Just on the follow-up. If I look at your guidance for Q3, you are calling for EPS to be down 12% year-over-year even though there may be some push out and software licenses that you hope to close. Yet when I look at Q4, you are calling for EPS to be up 6% and you have a tougher tax rate compare in Q4, so I'm just trying to understand the dynamic of why certainly on a year-over-year basis you seem more cautious about Q3.

Is that just a dose of healthy conservatism there or I appreciate your tax rate is going down in Q4, but I think year-over-year the tax rate actually ends up being a hurt in Q4 relative to Q3, so why the seemingly disparate outlook between Q3 and Q4?

Gary Stromquist

Tony, this is Gary. Relative to Q3, our guidance $0.85 to $0.95 and as you mentioned we did $1.02 last year. The tax rate year-to-year for third quarter is effectively the same. I think last year was about 31, this year I mentioned would be 30, so it's not really driven by the tax rate so much, but I did mention last year that we had supplies channel inventory growth, which helped the supplies growth last year to drive a little more profit into it 3Q.

Fourth quarter this year, the tax rate actually, because we have assumed that Congress will reenact the R&E tax credit, we actually have a tax rate in the fourth quarter that's almost two percentage points lower than what we saw last year that will benefit us. We also have assumed that shares outstanding are going to be less. Then we have also just assumed good strong performance on both, the Perceptive business as well as ISS into the fourth quarter.


Thank you. Your next question comes from the line of Ananda Baruah of Brean Capital. Please go ahead.

Ananda Baruah - Brean Capital

Hi. Thanks for taking the questions. Two if I could. The first one is with regard to placement. I guess you guys are calling for a seasonal September quarter and that's in the context of large workgroup placement being increasingly strong over the last three quarters.

I guess, I was wondering if you could go through what the incremental drivers of strength have been, as you guys - levers been and you guys anecdotally are talking about expected ongoing strength in the second half of the year, so why would that suggest only normal seasonal growth in the September quarter given the recent strength? Then I have a follow-up. Thanks.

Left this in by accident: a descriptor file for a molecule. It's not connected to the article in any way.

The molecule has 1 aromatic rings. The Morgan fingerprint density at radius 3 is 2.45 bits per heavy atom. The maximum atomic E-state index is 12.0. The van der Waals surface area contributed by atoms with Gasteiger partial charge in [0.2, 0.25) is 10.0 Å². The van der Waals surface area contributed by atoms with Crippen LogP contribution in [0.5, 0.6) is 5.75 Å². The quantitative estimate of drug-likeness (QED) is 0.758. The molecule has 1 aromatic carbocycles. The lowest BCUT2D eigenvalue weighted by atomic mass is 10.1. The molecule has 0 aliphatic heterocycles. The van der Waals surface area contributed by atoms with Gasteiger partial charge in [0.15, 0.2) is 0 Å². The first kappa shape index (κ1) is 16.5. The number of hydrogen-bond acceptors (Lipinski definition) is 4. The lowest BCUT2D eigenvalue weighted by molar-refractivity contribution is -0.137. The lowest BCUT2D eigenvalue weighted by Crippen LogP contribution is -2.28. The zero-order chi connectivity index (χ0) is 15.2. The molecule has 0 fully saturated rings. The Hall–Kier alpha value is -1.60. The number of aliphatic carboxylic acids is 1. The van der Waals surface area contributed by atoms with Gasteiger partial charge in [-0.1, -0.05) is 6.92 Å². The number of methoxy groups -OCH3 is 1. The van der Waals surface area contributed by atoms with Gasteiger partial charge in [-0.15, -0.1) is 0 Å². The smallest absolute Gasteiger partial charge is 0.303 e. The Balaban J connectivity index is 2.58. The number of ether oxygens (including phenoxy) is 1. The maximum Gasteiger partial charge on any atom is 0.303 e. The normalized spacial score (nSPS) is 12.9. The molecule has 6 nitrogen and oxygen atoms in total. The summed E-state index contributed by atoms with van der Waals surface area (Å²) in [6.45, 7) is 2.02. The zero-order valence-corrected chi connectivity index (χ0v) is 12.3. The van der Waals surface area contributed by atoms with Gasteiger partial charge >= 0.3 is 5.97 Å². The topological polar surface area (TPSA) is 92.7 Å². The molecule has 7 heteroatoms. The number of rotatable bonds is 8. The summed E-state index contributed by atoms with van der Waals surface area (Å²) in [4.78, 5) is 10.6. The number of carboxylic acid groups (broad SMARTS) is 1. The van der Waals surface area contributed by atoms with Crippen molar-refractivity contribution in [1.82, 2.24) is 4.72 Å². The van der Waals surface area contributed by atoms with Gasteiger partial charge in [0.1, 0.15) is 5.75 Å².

Gary Stromquist

Okay. The normal seasonal strength, as you know, the annuity side of our business supplies tend to be a very large portion of the revenue, so that tends to drive a lot of the seasonality of what we see.

We do anticipate end of the third quarter continued growth in our ISS business as I mentioned, and we expect Perceptive to come back to a more normal growth rate in the mid-teens into our third quarter

Ananda Baruah - Brean Capital

Then what were the drivers of the incremental workgroup unit growth strength?

Gary Stromquist

Yes. I think, Ananda, it’s a lot of the same initiatives, a lot around Managed Print Services. I mean, we are growing our Managed Print Services double-digits and it was 14% here in the second quarter, so as those deals rollout along with some large account deals as well that are non-MPS, as those rollout over time here through the second half then it helps to continue that strength.


Thank you. Your next question is coming from the line of Brian Alexander of Raymond James. Please go ahead. Brian, your line is open.

Thank you. Your next question comes from the line of Jim Suva of Citi. Please go ahead.

Jim Suva - Citi

Deals that kind of got slipped out, can you give any characteristics around it? Were they like very big megadeals that were just more complicated? Whether it's shifting more to a subscription model that just the user has to get more familiar and comfortable with or was it more a geographic or industry-specific?

Paul Rooke

Jim, I'm not sure I caught all your questions. What I heard was that you were asking about the slips and trying to characterize the slips in our Perceptive Software business this quarter.

These were large deals, complex deals, so it is more around that and the timing of closing these large enterprise complex deals. I mean, that was the net of it. It was geographically probably more North America than say Europe. That's how I would characterize it.

There were other deals that then we did win. Like going into the quarter, we expect them to be perpetual license deals that then by when all the smoke cleared on the deal it was a subscription deal, so that revenue essentially gets the recognition of revenue moves out of the quarter then it starts to build that subscription revenue over time, so obviously you have an impact to that in the quarter.

Jim Suva - Citi

Great. Then as a follow-up, can you give us a little bit of details on what to expect for share count kind of for Q3 and Q4? Then also am I correct that ReadSoft is not included in the outlook or is it?